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Software Patch Fixes Mars Curiosity Rover's Auto-focus Glitch

Slashdot - Sun, 2015-05-24 01:20
An anonymous reader writes: Scientists from Los Alamos National Laboratory have successfully uploaded and applied a software patch to NASA's Curiosity Rover on Mars. The patch fixes a focusing problem that cropped up in November when the laser that helps to focus one of its cameras failed. "Without this laser rangefinder, the ChemCam instrument was somewhat blind," said Roger Wiens, ChemCam principal investigator at Los Alamos. "The main laser that creates flashes of plasma when it analyzes rocks and soils up to 25 feet [7.6 meters] from the rover was not affected, but the laser analyses only work when the telescope projecting the laser light to the target is in focus." Before the fix, scientists had to shoot images at nine different focus settings to distill a decent set of data. Now, they say the new software results in better images in a single shot than even before the laser broke down. The program that runs the instrument is only 40 kilobytes in size.

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Categories: Technology

Amazon Decides To Start Paying Tax In the UK

Slashdot - Sat, 2015-05-23 22:16
Mark Wilson sends word that Amazon will begin paying corporate taxes on profits made in the UK. The company had previously been recording most of its UK sales as being in Luxembourg, which let them avoid the higher taxes in the UK. But at the end of last year, UK regulators decided they were losing too much tax revenue because of this practice, so they began implementing legislation that would impose a 25% tax on corporations routing their profits elsewhere. Amazon is the first large corporation to make the change, and it's expected to put pressure on Google, Microsoft, Apple, and others to do the same.

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Categories: Technology

Study: Science Still Seen As a Male Profession

Slashdot - Sat, 2015-05-23 19:04
sciencehabit sends news of a study published in the Journal of Educational Psychology which found that science is still perceived as a predominantly male profession across the world. The results were broken out by country, and while the overall trend stayed consistent throughout (PDF), there were variations in perception. For explicit bias: "Countries where this association was strongest included South Africa and Japan. The United States ranked in the middle, with a score similar to Austria, Mexico, and Brazil. Portugal, Spain, and Canada were among the countries where the explicit bias was weakest." For implicit bias: "Denmark, Switzerland, Belgium, and Sweden were among the countries with the highest implicit bias scores. The United States again came in at the middle of the pack, scoring similarly to Singapore. Portugal, Spain, and Mexico had among the lowest implicit bias scores, though the respondents still associated science more with men than with women."

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Categories: Technology

The Hoverboard Flies Closer To Reality

Slashdot - Sat, 2015-05-23 18:01
Dave Knott writes: Fans of 1980s cinema were disappointed when the year 2015 arrived without a practical version Marty McFly's hoverboard. Now, a Montréal-based man has brought it closer to reality by setting a new record for longest "flight" by hoverboard. In a filmed test recognized by the Guiness Book of World Records, Catalin Alexandru Duru pilots his somewhat cumbersome looking rig for 250 meters — five times the previous record — at a height of five meters above Quebec's Lake Ouareau. Duru and his business partner "hope to have a new prototype finished by the end of the year and then have hoverboards available for purchase across the country. He wouldn't say how much the prototype cost to build, but said that the first generation of the machine will likely be 'quite expensive.'" "This thing is still quite dangerous," he added, explaining that the pilot uses only his or her feet to fly the contraption. The commercial version's software will limit it to flying below a height of about one-and-a-half meters above the ground.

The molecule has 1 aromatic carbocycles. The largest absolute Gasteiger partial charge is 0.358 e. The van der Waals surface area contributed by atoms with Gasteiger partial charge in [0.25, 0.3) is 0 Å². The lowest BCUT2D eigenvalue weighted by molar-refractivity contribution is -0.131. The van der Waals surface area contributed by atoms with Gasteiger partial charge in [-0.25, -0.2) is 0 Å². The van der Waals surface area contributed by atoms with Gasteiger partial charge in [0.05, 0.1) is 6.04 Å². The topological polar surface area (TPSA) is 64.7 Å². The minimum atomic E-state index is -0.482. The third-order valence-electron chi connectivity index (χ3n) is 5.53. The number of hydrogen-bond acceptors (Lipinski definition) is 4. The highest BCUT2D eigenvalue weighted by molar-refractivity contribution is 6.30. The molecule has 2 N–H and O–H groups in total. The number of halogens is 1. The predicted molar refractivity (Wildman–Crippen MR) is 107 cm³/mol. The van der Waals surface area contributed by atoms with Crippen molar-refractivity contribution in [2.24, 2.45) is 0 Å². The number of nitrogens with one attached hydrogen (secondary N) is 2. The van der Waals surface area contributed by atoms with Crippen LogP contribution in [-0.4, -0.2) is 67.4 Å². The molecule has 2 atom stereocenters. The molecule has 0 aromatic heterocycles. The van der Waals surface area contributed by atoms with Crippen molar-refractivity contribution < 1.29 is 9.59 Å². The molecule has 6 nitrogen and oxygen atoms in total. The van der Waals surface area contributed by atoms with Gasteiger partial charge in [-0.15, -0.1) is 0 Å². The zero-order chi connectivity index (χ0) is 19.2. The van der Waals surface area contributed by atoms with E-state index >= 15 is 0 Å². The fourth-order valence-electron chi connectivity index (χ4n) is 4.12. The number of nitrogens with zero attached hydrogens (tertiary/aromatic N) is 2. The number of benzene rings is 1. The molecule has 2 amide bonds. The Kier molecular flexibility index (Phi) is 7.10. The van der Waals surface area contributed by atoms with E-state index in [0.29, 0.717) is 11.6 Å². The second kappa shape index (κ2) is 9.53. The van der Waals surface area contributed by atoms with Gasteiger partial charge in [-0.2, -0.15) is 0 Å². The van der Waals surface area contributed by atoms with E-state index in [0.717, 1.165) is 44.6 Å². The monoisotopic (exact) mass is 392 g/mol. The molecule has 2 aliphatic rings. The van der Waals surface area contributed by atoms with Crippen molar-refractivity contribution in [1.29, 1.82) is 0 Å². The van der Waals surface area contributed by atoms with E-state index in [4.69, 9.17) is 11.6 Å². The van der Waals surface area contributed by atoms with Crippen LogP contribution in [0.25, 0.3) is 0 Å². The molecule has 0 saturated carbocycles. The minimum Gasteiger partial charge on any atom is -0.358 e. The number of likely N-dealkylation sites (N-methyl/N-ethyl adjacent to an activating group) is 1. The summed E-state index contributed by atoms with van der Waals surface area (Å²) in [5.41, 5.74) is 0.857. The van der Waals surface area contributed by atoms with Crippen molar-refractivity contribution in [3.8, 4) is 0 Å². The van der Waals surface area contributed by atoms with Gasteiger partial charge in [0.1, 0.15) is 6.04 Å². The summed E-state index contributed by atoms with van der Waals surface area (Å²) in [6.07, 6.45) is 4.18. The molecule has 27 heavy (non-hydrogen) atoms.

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Categories: Technology

This Week's Top Downloads

Lifehacker.com - Sat, 2015-05-23 18:00

Every week, we share a number of downloads for all platforms to help you get things done. Here were the top downloads from this week.

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Turn a Jar of Mayo Into the Perfect Hiding Place for Your Valuables

Lifehacker.com - Sat, 2015-05-23 17:00

Thieves like to get in and get out of your home as fast as possible. This DIY hideaway for your valuables sits in one of the last places they’ll ever look: your fridge.

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Google Developing 'Brillo' OS For Internet of Things

Slashdot - Sat, 2015-05-23 16:59
An anonymous reader writes: A new report from The Information (paywalled) says Google is working on an operating system called "Brillo" that would be a platform for Internet-of-things devices. It's supposedly a lightweight version of Android, capable of running on devices with extremely limited hardware — as little as 32 MB of RAM, for example. The company is expected to launch the code for Brillo at its I/O event next week. This is particularly relevant now that Google has acquired Nest, Dropcam, and Revolv — a trio of "smart home" companies whose devices could potentially by unified by Brillo.

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Categories: Technology

Noisli for Chrome Generates Background Sound to Keep You Productive

Lifehacker.com - Sat, 2015-05-23 16:00

Chrome: We’re big fans of the Noisli web app , which allows you to create background noise so you can focus on your work . The new Chrome extension works the same way, but you don’t need to keep that extra tab open to use it.

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Oculus Founder Hit With Lawsuit

Slashdot - Sat, 2015-05-23 15:53
An anonymous reader writes: Palmer Luckey, founder of VR headset-maker Oculus, has been sued by a company accusing him of taking their confidential information and passing it off as his own. Total Recall Technologies, based in Hawaii, claims it hired Luckey in 2011 to build a head-mounted display. Part of that employment involved Luckey signing a confidentiality agreement. In August, 2012, Luckey launched a Kickstarter campaign for the Oculus Rift headset, and Facebook bought his company last year for $2 billion. TRT is seeking compensatory and punitive damages (PDF).

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Categories: Technology

Why You Should Protect Even Your Most Unimportant Data

Lifehacker.com - Sat, 2015-05-23 15:00